"In loving memory of Kim Jong-Il", states the opening card of British tightrope comedian Sacha Baron Cohen's latest film. Appropriately, the new alter-ego from the creator of Ali G, Borat and Brüno is "admiral general sergeant" Aladeen, a megalomaniac Middle-Eastern dictator modeled after Muammar Kadhafi and Saddam Hussein who may be about to develop atomic weapons. But despite the topical satire in the way Mr. Baron Cohen has accustomed us, The Dictator isn't one of his shock-mockumentaries like Borat and Brüno; rather, a classically-scripted comedy where the actor's boundary-pushing strategy of full character immersion is scaled back into a more conventional framework.

     At its heart a sweet, Capraesque comedy of a naïf martinet having his eyes opened by New York City and the love of a good woman (Anna Faris as a supremely politically-correct vegan activist), The Dictator embellishes the formula with Mr. Baron Cohen's borderline offensive satire. Here he takes aim at the military-industrial complex, American exceptionalism and political correction, leading into a big climactic speech reminding in more than one way of Charles Chaplin's Great Dictator. But, for Mr. Baron Cohen, being "unscripted" is part of the act - it's what gives each new persona of his the edge that sets it apart from most other comedians, and here that edge is removed to show an inspired, risk-taking comedian at a crossroads. Granted, after the lingering bad after-taste of the ill-received Brüno, the candid-camera approach was pretty much exhausted, and The Dictator is a good deal more satisfying.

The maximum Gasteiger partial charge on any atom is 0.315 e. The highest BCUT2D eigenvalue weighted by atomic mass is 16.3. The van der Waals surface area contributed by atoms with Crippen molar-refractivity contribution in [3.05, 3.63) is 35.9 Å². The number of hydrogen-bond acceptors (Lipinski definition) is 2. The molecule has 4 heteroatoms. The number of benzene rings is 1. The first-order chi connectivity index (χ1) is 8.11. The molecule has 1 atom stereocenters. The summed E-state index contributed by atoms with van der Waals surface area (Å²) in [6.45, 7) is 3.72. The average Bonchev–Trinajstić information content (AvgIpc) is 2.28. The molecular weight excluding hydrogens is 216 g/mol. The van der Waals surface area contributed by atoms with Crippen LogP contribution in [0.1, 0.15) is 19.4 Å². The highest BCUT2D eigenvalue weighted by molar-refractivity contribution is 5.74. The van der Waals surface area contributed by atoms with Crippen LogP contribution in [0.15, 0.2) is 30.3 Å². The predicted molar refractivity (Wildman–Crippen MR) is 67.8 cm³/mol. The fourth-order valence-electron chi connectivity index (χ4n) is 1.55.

But while Ben Kingsley and Jason Mantzoukas prove apt sidekicks for the actor's out-there performance, Larry Charles directs with no particular flair beyond underlining the usual strengths of Mr. Baron Cohen's, and seldom has a big Hollywood budget been used to look so thoroughly as if it cost next to nothing. What's in the cards for Mr. Baron Cohen next is a good question: unscripted is unlikely to work again, scripted blunts the edge.

Sacha Baron Cohen; Anna Faris, Jason Mantzoukas; Ben Kingsley; Adeel Akhtar.
     Director, Larry Charles; screenplay, Sacha Baron Cohen, Alec Berg, David Mandel, Jeff Schaffer; cinematography, Lawrence Sher (colour, processing by DeLuxe, Panavision widescreen); music, Erran Baron Cohen, Deborah Lurie; designer, Victor Kempster; costumes, Jeffrey Kurland, Jason Alper; editors, Greg Hayden, Eric Kossick; visual effects, Eric J. Robertson; producers, Sacha Baron Cohen, Mr. Berg, Mr. Mandel, Mr. Schaffer, Scott Rudin, Anthony Hines, Todd Schulman (Paramount Pictures, Four by Two Films and Berg Mandel Schaffer), USA, 2012, 83 minutes.
     Screened: distributor advance press screening, Zon Lusomundo Colombo 9 (Lisbon), May 11th 2012.


Popular Posts